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PLoS One ; 16(3): e0248009, 2021.
Article in English | MEDLINE | ID: covidwho-1575841


INTRODUCTION: Since the start of the pandemic, millions of people have been infected, with thousands of deaths. Many foci worldwide have been identified in retirement nursing homes, with a high number of deaths. Our study aims were to evaluate the spread of SARS-CoV-2 in the retirement nursing homes, the predictors to develop symptoms, and death. METHODS AND FINDINGS: We conducted a retrospective study enrolling all people living in retirement nursing homes (PLRNH), where at least one SARS-CoV-2 infected person was present. Medical and clinical data were collected. Variables were compared with Student's t-test or Pearson chi-square test as appropriate. Uni- and multivariate analyses were conducted to evaluate variables' influence on infection and symptoms development. Cox proportional-hazards model was used to evaluate 30 days mortality predictors, considering death as the dependent variable. We enrolled 382 subjects. The mean age was 81.15±10.97 years, and males were 140(36.7%). At the multivariate analysis, mental disorders, malignancies, and angiotensin II receptor blockers were predictors of SARS-CoV-2 infection while having a neurological syndrome was associated with a lower risk. Only half of the people with SARS-CoV-2 infection developed symptoms. Chronic obstructive pulmonary disease and neurological syndrome were correlated with an increased risk of developing SARS-CoV-2 related symptoms. Fifty-six (21.2%) people with SARS-CoV-2 infection died; of these, 53 died in the first 30 days after the swab's positivity. Significant factors associated with 30-days mortality were male gender, hypokinetic disease, and the presence of fever and dyspnea. Patients' autonomy and early heparin treatment were related to lower mortality risk. CONCLUSIONS: We evidenced factors associated with infection's risk and death in a setting with high mortality such as retirement nursing homes, that should be carefully considered in the management of PLRNH.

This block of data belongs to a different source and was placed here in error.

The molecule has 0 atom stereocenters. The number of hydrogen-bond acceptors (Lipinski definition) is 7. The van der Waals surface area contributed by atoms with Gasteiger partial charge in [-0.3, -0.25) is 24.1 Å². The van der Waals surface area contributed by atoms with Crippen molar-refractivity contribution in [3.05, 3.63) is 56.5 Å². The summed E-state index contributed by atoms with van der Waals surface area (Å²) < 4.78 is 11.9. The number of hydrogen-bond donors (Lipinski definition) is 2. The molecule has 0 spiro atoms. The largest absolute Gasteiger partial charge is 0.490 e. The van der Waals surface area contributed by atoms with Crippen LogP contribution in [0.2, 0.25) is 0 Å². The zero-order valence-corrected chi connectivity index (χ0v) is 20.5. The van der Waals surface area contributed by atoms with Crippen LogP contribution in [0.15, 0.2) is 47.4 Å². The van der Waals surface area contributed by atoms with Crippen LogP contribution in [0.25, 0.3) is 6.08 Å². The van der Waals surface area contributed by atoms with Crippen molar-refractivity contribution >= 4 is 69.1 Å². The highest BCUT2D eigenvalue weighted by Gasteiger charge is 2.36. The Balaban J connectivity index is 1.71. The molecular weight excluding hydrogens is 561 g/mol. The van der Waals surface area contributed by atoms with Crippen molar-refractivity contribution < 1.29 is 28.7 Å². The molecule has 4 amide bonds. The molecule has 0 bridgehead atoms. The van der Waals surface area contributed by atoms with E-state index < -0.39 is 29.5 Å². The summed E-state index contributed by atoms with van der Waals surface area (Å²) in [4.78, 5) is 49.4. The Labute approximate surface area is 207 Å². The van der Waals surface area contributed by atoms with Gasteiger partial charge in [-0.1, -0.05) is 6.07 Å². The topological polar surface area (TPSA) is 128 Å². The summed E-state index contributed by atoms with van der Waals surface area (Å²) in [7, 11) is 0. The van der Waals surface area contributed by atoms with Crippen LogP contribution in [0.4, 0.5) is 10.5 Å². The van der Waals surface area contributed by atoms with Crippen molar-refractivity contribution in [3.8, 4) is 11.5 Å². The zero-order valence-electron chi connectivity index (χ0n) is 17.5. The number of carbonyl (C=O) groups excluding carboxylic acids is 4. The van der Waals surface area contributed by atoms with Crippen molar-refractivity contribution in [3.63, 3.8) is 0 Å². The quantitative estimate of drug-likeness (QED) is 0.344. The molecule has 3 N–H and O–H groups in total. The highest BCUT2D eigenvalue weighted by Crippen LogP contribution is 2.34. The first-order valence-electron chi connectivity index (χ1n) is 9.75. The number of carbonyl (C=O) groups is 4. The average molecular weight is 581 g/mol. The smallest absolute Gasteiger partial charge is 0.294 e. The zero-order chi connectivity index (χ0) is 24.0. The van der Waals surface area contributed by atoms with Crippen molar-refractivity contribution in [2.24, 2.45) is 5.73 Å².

COVID-19/pathology , Aged , Aged, 80 and over , Angiotensin Receptor Antagonists/administration & dosage , COVID-19/complications , COVID-19/mortality , COVID-19/virology , Dyspnea/etiology , Female , Fever/etiology , Heparin, Low-Molecular-Weight/therapeutic use , Humans , Male , Mental Disorders/complications , Mental Disorders/pathology , Neoplasms/complications , Neoplasms/pathology , Nursing Homes , Proportional Hazards Models , Retrospective Studies , Risk Factors , SARS-CoV-2/isolation & purification , Sex Factors , Survival Rate
J Infect Dev Ctries ; 15(4): 478-479, 2021 04 30.
Article in English | MEDLINE | ID: covidwho-1218640


The response to the COVID-19 pandemic have been driven by epidemiology, health system characteristics and control measures in form of social/physical distancing. Guidance, information and best practices have been characterized by territorial thinking with concentration on national health system and social contexts. Information was to a large extent provided from global entities such as the World Health Organization (WHO), Centers for Disease Control and Prevention (CDC) and others. This bipolar response mechanism came to the detriment of regional and sub-regional levels. The development of the global pandemic was evaluated in terms of the performance of single countries without trying to reflect on possible regional or sub-regional results of similar characteristics in health system and social contexts. To have a clearer view of the issue of sub-regional similarities, we examined the WHO, Eastern Mediterranean Region. When examining the development of confirmed cases for countries in the region, we identified four different sub-groups similar in the development of the pandemic and the social distancing measure implemented. Despite the complicated situation, these groups gave space for thinking outside the box of traditional outbreaks or pandemic response. We think that this sub-regional approach could be very effective in addressing more characteristics and not geographically based analysis. Furthermore, this can be an area of additional conceptual approaches, modelling and concrete platforms for information and lessons learned exchange.

COVID-19/epidemiology , Infection Control/methods , Disease Outbreaks/prevention & control , Humans , Mediterranean Region/epidemiology , Physical Distancing , World Health Organization